In our neighborhood, there is also a lively local garden center called TREES. One of the ways I know spring has arrived is when there is congestion off the main road at the entrance to the garden center. In this sense, too, I have absolutely no excuse not to garden. I can walk to buy whatever I need to plant.
Over the past decade, I have tried to absorb the teachings of my Czech friends. One neighbor, a former Czech Olympian has a picture-book garden. It has rows of berry bushes and bordered-off sections of vegetables. It is not large, but everything is neat and tidy. She tells me, “Working in the garden is relaxing.”
I smile and say, “I would rather go for a run and look at other people’s plants.”
When a neighbor offers a raspberry plant, I thank him graciously. We plant it right beside my spindly three blueberry bushes. The next season we have a few raspberries, the following season a few more. The children enjoy plucking them straight from the bush into their mouths. We have more raspberries than blueberries (we don’t have any blueberries), so I assume my gardening is a success.
After a few years, Radek remarks, “Have you looked at the raspberries? They’re strangling the blueberries.” When I go to check, I realize he’s right. The roots of our single raspberry plant have sprawled through the three blueberry bushes. I had no idea raspberries spread like weeds.
I do what I always do when faced with a garden dilemma. I march down the hill to the garden center. Using my best Czech and lots of hand gestures, I ask why our blueberries might not be flourishing. I come up the hill with two more blueberry plants, two enormous bags of rašelina (acidic soil), instructions to uproot the raspberries, replant the blueberries, and the vague feeling that I have possibly missed something in translation.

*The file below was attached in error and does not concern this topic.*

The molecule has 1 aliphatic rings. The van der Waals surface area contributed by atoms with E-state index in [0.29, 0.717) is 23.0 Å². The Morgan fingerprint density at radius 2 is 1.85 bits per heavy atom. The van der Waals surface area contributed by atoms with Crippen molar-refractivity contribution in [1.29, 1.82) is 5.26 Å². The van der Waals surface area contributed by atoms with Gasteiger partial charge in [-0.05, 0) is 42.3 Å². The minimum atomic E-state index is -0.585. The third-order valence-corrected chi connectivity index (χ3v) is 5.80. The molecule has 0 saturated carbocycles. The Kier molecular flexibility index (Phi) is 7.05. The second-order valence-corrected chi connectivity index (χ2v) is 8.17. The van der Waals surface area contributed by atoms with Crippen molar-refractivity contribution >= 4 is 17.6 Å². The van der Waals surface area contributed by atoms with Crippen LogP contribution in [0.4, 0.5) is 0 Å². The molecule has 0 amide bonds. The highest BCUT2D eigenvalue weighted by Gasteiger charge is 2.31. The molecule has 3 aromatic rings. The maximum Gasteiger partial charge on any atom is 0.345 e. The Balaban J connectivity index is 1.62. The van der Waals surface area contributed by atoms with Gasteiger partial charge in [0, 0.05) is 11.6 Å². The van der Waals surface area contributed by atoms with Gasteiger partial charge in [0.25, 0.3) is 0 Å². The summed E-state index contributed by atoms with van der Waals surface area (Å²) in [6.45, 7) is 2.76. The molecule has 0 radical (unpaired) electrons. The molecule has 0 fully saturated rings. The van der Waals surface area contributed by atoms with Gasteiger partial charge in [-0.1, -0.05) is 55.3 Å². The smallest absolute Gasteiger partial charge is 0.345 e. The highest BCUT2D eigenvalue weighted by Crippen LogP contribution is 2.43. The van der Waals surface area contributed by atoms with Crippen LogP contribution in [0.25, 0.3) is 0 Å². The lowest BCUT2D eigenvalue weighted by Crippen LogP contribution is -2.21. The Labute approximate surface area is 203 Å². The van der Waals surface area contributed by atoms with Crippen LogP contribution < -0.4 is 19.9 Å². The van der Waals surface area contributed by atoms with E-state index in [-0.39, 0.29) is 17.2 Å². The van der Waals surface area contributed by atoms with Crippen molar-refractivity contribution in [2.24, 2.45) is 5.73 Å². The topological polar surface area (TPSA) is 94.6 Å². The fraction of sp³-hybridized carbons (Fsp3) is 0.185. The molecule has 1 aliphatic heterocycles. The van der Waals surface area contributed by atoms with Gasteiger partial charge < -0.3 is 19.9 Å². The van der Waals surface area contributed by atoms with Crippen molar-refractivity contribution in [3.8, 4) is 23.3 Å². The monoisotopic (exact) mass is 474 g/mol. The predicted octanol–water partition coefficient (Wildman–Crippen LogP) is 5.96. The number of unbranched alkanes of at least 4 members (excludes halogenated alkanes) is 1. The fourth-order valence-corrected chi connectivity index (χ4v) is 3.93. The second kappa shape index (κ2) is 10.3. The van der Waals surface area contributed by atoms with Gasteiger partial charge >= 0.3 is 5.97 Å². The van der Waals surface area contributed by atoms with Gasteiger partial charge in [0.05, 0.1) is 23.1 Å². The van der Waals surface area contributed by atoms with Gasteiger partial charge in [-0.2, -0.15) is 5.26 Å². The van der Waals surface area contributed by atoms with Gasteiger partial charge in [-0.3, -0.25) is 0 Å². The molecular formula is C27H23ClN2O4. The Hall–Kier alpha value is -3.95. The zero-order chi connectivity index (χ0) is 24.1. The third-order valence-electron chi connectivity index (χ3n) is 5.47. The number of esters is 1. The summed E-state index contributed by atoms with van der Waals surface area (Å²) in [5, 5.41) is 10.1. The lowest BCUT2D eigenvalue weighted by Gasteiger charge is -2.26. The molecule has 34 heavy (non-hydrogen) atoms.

It happens every year. With the challenge to “wake up the garden” fresh in my mind, off I troop to the garden center (usually with my children in tow) to buy plants. I bring pictures from our yard, ask (what I think are) the right questions, and come home with an armload of new plants and not a clue in the world whether they’re going to flourish.
I’ve replanted strawberries, uprooted azaleas, and watched Radek replace the dead Thuja bushes that form a green wall on one side of our property, all the time the question lingering in my head – is this going to last? Am I going to have to do it all again next year?
For me, gardening is scarier than learning to speak Czech, training for a half-marathon, or designing a new web page. There is no Strava (a fitness application) for gardening, nor can I count my kilometers traveled, sentences typed, or vocabulary learned while kneeling in a muddy patch of soil and trying to replant a blueberry bush.
Gardening goes against my need for perfection, my desire to control the variables. Even if I do my research, an unexpected frost might kill the blooms on our magnolias. Children’s balls might land in the boxwood bushes, and the birds (for years) have been stealing the few cherries our tree yields.
However, because I believe that children (and adults) should get their hands dirty. I garden. Each spring, I corral my children, and we walk down to the garden center. I ask for advice on which plants to put where, and I puzzle over the descriptions on each plant’s plastic card. How much sunlight it needs, how much rain, what kind of soil. It is a huge joke, because I know that when I arrive home, I will put arrange the plants as I find them visually pleasing.
I will not worry about the soil (more than to ask the children to bring a scoop of sand from the sandbox to line the bottom of a pot to make it airy). By the time we are finished, we are dirty and wet. The boys traipse mud into the front room before I chastise them to remove their shoes. Their dirty hands press against the glass of the windows I have cleaned.
Outside, absorbed in my work, the sun beating on my shoulders and the wind blowing dirt into my eyes, hair, and nostrils, I can see gardening is a good thing. I must force myself to start. To dig, to trim, and to prune. But once I do, I realize I am making something. It is not going to be perfect. And that is okay.
Where to See Beautiful Gardens in the Czech Republic (websites in English)
Garden Visit – This site has pictures and links to gardens (and garden tours) throughout the Czech Republic
The Culture Trip – Descriptions and pictures of 5 gardens in Prague
Hello Czech Republic – Links to a 3-part series on parks and gardens in Prague, Moravia, and Bohemia